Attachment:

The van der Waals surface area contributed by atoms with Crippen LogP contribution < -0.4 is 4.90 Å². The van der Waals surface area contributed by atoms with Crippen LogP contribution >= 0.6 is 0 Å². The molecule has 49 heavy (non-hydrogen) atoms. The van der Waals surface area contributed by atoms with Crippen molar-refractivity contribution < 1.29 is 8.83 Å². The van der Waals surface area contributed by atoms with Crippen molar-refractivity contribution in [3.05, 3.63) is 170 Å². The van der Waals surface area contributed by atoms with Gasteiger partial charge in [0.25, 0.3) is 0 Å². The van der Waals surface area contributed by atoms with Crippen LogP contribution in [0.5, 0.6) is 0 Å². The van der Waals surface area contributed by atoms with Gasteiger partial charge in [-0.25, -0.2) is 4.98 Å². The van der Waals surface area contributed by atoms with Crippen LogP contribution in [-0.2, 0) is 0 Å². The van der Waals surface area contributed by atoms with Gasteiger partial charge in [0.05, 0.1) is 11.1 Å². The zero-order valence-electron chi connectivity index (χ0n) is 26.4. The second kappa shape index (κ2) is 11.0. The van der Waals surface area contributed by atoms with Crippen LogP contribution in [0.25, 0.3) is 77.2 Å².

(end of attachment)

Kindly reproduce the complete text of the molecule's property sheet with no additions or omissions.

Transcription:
The van der Waals surface area contributed by atoms with Crippen LogP contribution < -0.4 is 4.90 Å². The van der Waals surface area contributed by atoms with Crippen LogP contribution >= 0.6 is 0 Å². The molecule has 49 heavy (non-hydrogen) atoms. The van der Waals surface area contributed by atoms with Crippen molar-refractivity contribution < 1.29 is 8.83 Å². The van der Waals surface area contributed by atoms with Crippen molar-refractivity contribution in [3.05, 3.63) is 170 Å². The van der Waals surface area contributed by atoms with Gasteiger partial charge in [0.25, 0.3) is 0 Å². The van der Waals surface area contributed by atoms with Crippen LogP contribution in [0.5, 0.6) is 0 Å². The van der Waals surface area contributed by atoms with Gasteiger partial charge in [-0.25, -0.2) is 4.98 Å². The van der Waals surface area contributed by atoms with Crippen LogP contribution in [-0.2, 0) is 0 Å². The van der Waals surface area contributed by atoms with Gasteiger partial charge in [0.05, 0.1) is 11.1 Å². The zero-order valence-electron chi connectivity index (χ0n) is 26.4. The second kappa shape index (κ2) is 11.0. The van der Waals surface area contributed by atoms with Crippen LogP contribution in [0.25, 0.3) is 77.2 Å².